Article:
Point-of-Service Plan – Health insurance policy that allows the employee to choose between in-network and out-of-network care each time medical treatment is needed.
Pre-certification – Pre-admission review and approval of appropriateness and medical necessity of hospitalization or other medical treatment.
Pre-Existing Condition – A coverage limitation included in many health policies which states that certain physical or mental conditions, either previously diagnosed or which would normally be expected to require treatment prior to issue, will not be covered under the new policy for a specified period of time.
Preferred Provider Organization (PPO) – Network of medical providers who charge on a fee-for-service basis, but are paid on a negotiated, discounted fee schedule.
Premium – The price of insurance protection for a specified risk for a specified period of time.
Provider – any person or entity providing health care services, including hospitals, physicians, home health agencies and nursing homes. Usually licensed by the state.
Qualified High-Deductible Health Plan – A health plan with lower premiums that covers health care expenses only after the insured has paid each year a large amount out of pocket or from another source. To qualify as a health plan coupled with a Health Savings Account, the Internal Revenue Code requires the deductible to be at least $1,000 for an individual and $2,000 for a family. High-deductible plans are also known as catastrophic plans.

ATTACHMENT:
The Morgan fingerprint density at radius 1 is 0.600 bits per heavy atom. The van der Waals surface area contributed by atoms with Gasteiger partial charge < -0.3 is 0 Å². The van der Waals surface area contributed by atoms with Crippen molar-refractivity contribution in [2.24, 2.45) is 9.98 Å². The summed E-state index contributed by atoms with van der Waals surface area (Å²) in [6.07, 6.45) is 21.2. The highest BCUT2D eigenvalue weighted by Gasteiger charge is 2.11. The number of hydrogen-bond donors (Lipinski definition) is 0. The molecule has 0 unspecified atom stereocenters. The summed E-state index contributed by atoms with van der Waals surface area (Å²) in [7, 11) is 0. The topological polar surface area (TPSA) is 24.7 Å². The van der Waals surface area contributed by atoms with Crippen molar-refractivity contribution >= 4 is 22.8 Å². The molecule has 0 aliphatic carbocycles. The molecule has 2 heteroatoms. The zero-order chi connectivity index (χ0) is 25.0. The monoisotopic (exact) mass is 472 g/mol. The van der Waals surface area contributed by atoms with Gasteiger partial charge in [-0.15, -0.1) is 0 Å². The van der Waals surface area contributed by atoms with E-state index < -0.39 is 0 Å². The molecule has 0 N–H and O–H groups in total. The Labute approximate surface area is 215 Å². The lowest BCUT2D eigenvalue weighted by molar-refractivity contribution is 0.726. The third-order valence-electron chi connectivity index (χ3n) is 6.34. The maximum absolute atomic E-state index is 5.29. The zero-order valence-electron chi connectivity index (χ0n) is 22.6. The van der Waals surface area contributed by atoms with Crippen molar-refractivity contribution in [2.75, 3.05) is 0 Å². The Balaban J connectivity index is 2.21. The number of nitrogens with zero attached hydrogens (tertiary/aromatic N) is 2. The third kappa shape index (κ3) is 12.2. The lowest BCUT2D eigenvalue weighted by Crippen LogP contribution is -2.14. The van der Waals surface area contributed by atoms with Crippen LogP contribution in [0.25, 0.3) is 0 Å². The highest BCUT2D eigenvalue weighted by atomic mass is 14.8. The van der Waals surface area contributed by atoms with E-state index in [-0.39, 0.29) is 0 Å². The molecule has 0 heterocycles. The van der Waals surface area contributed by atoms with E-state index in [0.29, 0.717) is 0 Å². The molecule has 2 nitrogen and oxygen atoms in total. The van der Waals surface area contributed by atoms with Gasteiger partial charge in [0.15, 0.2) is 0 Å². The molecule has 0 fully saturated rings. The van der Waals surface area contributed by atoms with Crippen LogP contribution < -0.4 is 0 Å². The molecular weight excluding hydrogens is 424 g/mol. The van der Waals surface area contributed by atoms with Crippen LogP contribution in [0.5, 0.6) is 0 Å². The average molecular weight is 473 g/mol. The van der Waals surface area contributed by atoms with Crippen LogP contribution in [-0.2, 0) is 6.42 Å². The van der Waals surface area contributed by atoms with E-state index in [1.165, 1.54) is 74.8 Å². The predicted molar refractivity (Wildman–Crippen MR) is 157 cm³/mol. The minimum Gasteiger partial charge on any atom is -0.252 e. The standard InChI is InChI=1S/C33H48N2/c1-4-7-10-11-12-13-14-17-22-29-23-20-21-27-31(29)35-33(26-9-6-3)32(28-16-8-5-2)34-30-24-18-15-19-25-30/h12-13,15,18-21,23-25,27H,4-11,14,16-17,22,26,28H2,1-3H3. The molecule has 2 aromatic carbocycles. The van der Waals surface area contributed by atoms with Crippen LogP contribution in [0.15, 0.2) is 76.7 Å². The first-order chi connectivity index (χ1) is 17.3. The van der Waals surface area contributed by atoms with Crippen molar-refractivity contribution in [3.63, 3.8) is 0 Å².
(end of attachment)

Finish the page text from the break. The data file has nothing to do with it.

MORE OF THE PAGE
Qualified Versus Non-Qualified Policies – Qualified plans are those employee benefit plans that meet Internal Revenue Service requirements as stated in IRS Code Section 401a. When a plan is approved, contributions made by the employer are tax deductible expenses.
Renewal – The automatic re-establishment of in-force status effected by the payment of another premium.
Rider – a modification to a Certificate of Insurance regarding clauses and provisions of a policy. A rider usually adds or excludes coverage.
Risk – uncertainty of financial loss.
Risk Class – Risk class, in insurance underwriting, is a grouping of insureds with a similar level of risk. Typical underwriting classifications are preferred, standard and substandard, smoking and nonsmoking, male and female.
Risk Management – Management of the pure risks to which a company might be subject. It involves analyzing all exposures to the possibility of loss and determining how to handle these exposures through practices such as avoiding the risk, retaining the risk, reducing the risk, or transferring the risk, usually by insurance.
Section 1035 Exchange – This refers to a part of the Internal Revenue Code that allows owners to replace a life insurance or annuity policy without creating a taxable event.
Section 7702 – Part of the Internal Revenue Code that defines the conditions a life policy must satisfy to qualify as a life insurance contract, which has tax advantages.
Short-term medical – temporary health coverage for an individual for a short period of time, usually from 30 days to six months.
Skilled Nursing facility (SNF) – a medical care facility where rehabilitation and recovery services are given.